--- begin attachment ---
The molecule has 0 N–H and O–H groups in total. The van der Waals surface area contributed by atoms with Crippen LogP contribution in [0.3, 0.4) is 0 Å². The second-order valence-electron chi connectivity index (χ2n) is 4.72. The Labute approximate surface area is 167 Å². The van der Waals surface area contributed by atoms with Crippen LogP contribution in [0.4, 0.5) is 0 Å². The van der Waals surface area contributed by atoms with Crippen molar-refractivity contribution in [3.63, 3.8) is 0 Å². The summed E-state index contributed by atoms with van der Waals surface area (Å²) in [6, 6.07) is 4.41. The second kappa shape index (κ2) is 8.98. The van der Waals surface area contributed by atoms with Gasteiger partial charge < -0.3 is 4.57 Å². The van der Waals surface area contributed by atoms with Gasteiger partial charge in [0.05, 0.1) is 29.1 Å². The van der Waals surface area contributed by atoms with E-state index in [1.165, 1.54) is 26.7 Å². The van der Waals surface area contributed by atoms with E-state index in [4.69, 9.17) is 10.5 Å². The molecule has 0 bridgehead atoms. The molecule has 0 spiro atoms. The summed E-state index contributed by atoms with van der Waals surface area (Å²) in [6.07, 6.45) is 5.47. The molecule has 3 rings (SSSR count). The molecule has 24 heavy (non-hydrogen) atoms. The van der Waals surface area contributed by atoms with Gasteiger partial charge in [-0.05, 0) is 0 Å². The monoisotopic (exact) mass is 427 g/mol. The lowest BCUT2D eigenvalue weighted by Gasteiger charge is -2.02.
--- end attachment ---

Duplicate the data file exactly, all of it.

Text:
The molecule has 0 N–H and O–H groups in total. The van der Waals surface area contributed by atoms with Crippen LogP contribution in [0.3, 0.4) is 0 Å². The second-order valence-electron chi connectivity index (χ2n) is 4.72. The Labute approximate surface area is 167 Å². The van der Waals surface area contributed by atoms with Crippen LogP contribution in [0.4, 0.5) is 0 Å². The van der Waals surface area contributed by atoms with Crippen molar-refractivity contribution in [3.63, 3.8) is 0 Å². The summed E-state index contributed by atoms with van der Waals surface area (Å²) in [6, 6.07) is 4.41. The second kappa shape index (κ2) is 8.98. The van der Waals surface area contributed by atoms with Gasteiger partial charge < -0.3 is 4.57 Å². The van der Waals surface area contributed by atoms with Gasteiger partial charge in [0.05, 0.1) is 29.1 Å². The van der Waals surface area contributed by atoms with E-state index in [1.165, 1.54) is 26.7 Å². The van der Waals surface area contributed by atoms with E-state index in [4.69, 9.17) is 10.5 Å². The molecule has 0 bridgehead atoms. The molecule has 0 spiro atoms. The summed E-state index contributed by atoms with van der Waals surface area (Å²) in [6.07, 6.45) is 5.47. The molecule has 3 rings (SSSR count). The molecule has 24 heavy (non-hydrogen) atoms. The van der Waals surface area contributed by atoms with Gasteiger partial charge in [-0.05, 0) is 0 Å². The monoisotopic (exact) mass is 427 g/mol. The lowest BCUT2D eigenvalue weighted by Gasteiger charge is -2.02.